Photo by Whitehorse Star
Premier Sandy Silver
Photo by Whitehorse Star
Premier Sandy Silver
The territorial government is still awaiting details from Ottawa about how to get rebates from the carbon pricing mechanism into Yukoners’ mailboxes.
Meanwhile, the premier explained Wednesday that most of the particulars have already been revealed.
In fact, there is very little left to reveal – by his counts, about 10 per cent.
“Over 90 per cent of the information has already been shared,” Silver said while speaking to reporters Wednesday afternoon.
His comments came after he was questioned in the legislature earlier by the opposition about the tax.
Among a number of motions brought forth by the Yukon Party on Wednesday was one that called on the premier to seek advice on how to negotiate an exemption for home heating fuel.
That’s after the Yukon’s neighbour to the east, the Northwest Territories, is set to begin rebating in full the tax for heating fuel for most residents, businesses and governments.
According to statistics from the N.W.T. government: heating a single detached dwelling will set you back about $7,000 per year in some communities, compared to about $2,000 in southern cities.
The rate for heating fuel in the N.W.T. will be about 5.5 per cent come 2019, steadily rising to just under 14 per cent come 2022.
The rebates from heating fuel are expected to provide on offset of more than $9 million per year from the levy once it’s fully implemented.
The federal backstop is also set to result in about $435 in the direct cost for heating fuel, as per N.W.T. estimates shown on its webpage.
Meanwhile, the Yukon is exempting aviation fuel from the levy come the implementation date of July 2019 – the same time it is set to kick in in the N.W.T. and Nunavut. But there has been no announcement yet on home heating fuel.
As previously referenced, the territory did release some hard figures last April thanks to an analysis of possible impacts of the tax and a summary of the federal government’s analysis (as a background).
Both those documents are on the Environment department’s site. They note that the average cost to a Yukon household is pegged at about $260. That figure could of course jump each year until 2022, eventually reaching $50 a tonne.
(At that point, it was believed the tax would kick in during 2018 at $10 per tonne. Now that it has been pushed back to 2019, it will be $20 per tonne since the levy was to rise $10 per tonne each year. So the impacts are expected to double.)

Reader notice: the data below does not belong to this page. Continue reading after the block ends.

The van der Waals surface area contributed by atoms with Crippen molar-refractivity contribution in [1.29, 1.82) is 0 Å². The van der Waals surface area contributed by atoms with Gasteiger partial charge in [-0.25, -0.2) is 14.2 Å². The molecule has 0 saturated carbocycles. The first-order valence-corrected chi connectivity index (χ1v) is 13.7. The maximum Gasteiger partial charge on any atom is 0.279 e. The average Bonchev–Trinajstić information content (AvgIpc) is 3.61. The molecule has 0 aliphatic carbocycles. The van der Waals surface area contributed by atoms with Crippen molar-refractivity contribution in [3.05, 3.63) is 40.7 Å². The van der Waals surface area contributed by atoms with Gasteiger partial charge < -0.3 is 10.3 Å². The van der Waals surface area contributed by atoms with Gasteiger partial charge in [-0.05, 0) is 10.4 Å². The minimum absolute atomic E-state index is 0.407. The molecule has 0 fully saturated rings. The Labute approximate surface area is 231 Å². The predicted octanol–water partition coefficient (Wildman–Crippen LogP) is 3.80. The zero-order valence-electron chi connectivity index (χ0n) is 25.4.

That means the $260 estimated figure provided last spring will be $520 – which is closer to the figure the N.W.T. estimates at $435 per household, as referenced above.
That document also shows that about 75 per cent of the projected impacts on households in the territory for 2018 can be traced back to seven factors – one of those factors being home heating fuel.
It continues that these are also generally direct impacts, whereas indirect ones include those embedded in the purchase of foods, for example.
Meanwhile, the premier continued Wednesday that “there’s more conversation when it comes to home fuel – and of course that’s been something that we’ve been talking about with all three territories right across the North.”
Still, it remains unclear whether that is something coming down the pipe.
“There are only a few different small little pieces that are left,” Silver had said earlier in the house Wednesday, acknowledging that includes how to get cheques into mailboxes.
His government’s intention, though, has been to administer those cheques without growing the bureaucracy and administration needed to do so.
“We have to make sure, as well, that we are not going to be adversely affected by growing the government.”
He reiterated this later, saying “every time you put another step, every time you put another component to it, you have to consider whether or not we’re going to grow government.”
It comes after he had hinted there may not be any more announcements to come about rebates as the “lion’s share” has already been made public.
“We have explained all of the rebates,” he said partly in response to the Yukon Party in the house Wednesday.
Part of the information already shared, he reiterated, was an aviation fuel exemption, a rebate for placer miners, municipalities and First Nations governments.
However, as per his comments to reporters shortly after: even though dialogue may still be ongoing about home fuel, it remains unclear at this point whether those could include more exemptions or rebates.
“Some small details are left; that’s it.”
Thanks to the extended deadline announced last month, Yukoners will not see the carbon tax hit the territory until July 2019.
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